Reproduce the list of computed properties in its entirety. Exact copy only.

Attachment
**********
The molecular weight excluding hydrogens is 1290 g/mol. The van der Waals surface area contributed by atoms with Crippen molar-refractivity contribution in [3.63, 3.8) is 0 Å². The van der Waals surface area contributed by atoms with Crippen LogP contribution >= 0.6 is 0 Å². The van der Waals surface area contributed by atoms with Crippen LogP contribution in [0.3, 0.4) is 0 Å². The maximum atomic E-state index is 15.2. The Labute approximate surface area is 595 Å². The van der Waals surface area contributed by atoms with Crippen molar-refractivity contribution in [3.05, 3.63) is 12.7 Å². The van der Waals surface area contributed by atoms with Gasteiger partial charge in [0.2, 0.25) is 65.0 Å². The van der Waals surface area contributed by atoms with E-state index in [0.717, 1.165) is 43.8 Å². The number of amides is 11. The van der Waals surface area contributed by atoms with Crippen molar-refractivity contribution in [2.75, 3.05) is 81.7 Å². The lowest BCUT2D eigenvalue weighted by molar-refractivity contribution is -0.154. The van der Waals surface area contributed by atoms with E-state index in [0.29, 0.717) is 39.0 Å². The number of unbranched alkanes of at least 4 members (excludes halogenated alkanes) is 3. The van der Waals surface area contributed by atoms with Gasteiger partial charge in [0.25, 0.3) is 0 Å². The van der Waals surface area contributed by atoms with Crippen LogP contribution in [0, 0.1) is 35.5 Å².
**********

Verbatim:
The molecular weight excluding hydrogens is 1290 g/mol. The van der Waals surface area contributed by atoms with Crippen molar-refractivity contribution in [3.63, 3.8) is 0 Å². The van der Waals surface area contributed by atoms with Crippen LogP contribution >= 0.6 is 0 Å². The van der Waals surface area contributed by atoms with Crippen LogP contribution in [0.3, 0.4) is 0 Å². The maximum atomic E-state index is 15.2. The Labute approximate surface area is 595 Å². The van der Waals surface area contributed by atoms with Crippen molar-refractivity contribution in [3.05, 3.63) is 12.7 Å². The van der Waals surface area contributed by atoms with Gasteiger partial charge in [0.2, 0.25) is 65.0 Å². The van der Waals surface area contributed by atoms with E-state index in [0.717, 1.165) is 43.8 Å². The number of amides is 11. The van der Waals surface area contributed by atoms with Crippen molar-refractivity contribution in [2.75, 3.05) is 81.7 Å². The lowest BCUT2D eigenvalue weighted by molar-refractivity contribution is -0.154. The van der Waals surface area contributed by atoms with E-state index in [0.29, 0.717) is 39.0 Å². The number of unbranched alkanes of at least 4 members (excludes halogenated alkanes) is 3. The van der Waals surface area contributed by atoms with Gasteiger partial charge in [0.25, 0.3) is 0 Å². The van der Waals surface area contributed by atoms with Crippen LogP contribution in [0, 0.1) is 35.5 Å².